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Is It Too Late?

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This book brings together a selection of classic psychoanalytical papers related to ageing, dying and death that have appeared in the renowned International Journal of Psychoanalysis (IJP). Two papers address the analysis of an elderly patient directly and bring the work and the challenges it brings vividly to life. Also explored are such issues as death and the midlife crisis, loneliness and the ageing process, ageing and psychopathology, fear of death, transference and countertransference issues, and the final stage of the dying process.'The idea behind this monograph is to alert interested psychoanalysts, students and those working from an interdisciplinary standpoint to the possibility of a better understanding of the ageing process as well as a group of potential analysis that seem to exist in the shadow of our professional communications.'Each stage of life has its own somatic and psychic normality as well as pathology. Along the course of one's life span, we meet manifold psychic, social and biological challenges. In such times of transition from one phase of development to the next a great variety of adaptive strategies must be developed to deal successfully with new inner and outer conditions.'...Growing old is a relatively new phenomenon in the history of mankind... In about twenty years, half the population of European countries will be over fifty. Ageing will embrace a period of life that is at least as long as the period of childhood, youth and professional qualification together.'Living at the same time as one's children, parents, grandparents and great-grandparents harbours manifold conflicts within the family. A prolonged life span has come into existence in which new emphasis is placed on the quality of somatic and psychic integrity. It is the task of psychoanalysis on the one hand to contribute to a better understanding of psychic wellbeing in this phase of life while stimulating more knowledge and truth about the life lived up to now, thus maintaining psychic equilibrium for as long as possible.'- Gabriele Junkers, from the Editor's PrefaceContributors: Hanna Segal; Nina Coltart; Pearl King; Harold W. Wylie Jr; Mavis L. Wylie; Tor Bjorn Hagglund; and Erik Hamburger Erikson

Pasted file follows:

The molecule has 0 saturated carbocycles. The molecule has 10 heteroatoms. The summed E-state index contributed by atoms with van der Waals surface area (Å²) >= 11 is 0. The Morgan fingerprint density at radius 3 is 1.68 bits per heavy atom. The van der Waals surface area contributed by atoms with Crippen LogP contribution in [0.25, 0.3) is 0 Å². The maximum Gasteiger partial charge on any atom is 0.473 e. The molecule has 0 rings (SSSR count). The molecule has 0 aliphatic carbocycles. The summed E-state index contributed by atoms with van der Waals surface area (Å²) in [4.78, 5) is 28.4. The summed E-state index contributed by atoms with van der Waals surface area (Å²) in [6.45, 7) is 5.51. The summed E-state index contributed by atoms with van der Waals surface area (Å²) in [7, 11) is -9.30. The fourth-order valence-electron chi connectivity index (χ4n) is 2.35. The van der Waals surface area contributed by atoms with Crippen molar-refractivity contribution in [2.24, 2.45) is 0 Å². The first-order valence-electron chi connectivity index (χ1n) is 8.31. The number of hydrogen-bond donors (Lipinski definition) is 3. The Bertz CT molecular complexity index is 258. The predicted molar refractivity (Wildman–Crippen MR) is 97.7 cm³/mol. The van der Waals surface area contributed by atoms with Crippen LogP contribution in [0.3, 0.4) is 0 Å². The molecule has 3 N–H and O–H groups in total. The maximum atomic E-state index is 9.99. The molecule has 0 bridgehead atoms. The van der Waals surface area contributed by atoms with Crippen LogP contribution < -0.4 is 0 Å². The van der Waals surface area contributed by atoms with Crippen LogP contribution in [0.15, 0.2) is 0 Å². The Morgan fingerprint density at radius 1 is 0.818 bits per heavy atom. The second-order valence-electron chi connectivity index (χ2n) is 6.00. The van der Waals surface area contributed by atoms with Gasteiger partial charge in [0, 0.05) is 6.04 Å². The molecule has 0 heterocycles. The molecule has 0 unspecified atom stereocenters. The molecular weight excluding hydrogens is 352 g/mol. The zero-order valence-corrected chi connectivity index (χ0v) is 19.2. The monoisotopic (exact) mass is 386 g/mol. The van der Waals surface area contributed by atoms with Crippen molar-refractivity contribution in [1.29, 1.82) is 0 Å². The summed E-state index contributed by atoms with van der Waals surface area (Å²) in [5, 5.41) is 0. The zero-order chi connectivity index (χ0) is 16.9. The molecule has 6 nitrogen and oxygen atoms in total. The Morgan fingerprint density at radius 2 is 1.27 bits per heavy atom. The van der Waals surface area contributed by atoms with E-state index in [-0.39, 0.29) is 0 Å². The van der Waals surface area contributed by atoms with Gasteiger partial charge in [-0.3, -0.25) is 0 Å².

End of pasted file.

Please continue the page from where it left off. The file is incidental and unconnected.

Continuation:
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CHAPTER ONE: Death and the mid-life crisis

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Elliott Jaques

In the course of the development of the individual there are critical phases which have the character of change points, or periods of rapid transition. Less familiar perhaps, though nonetheless real, are the crises which occur around the age of thirty-five—which I shall term the mid-life crisis—and at full maturity around the age of sixty-five. It is the mid-life crisis with which I shall deal in this paper.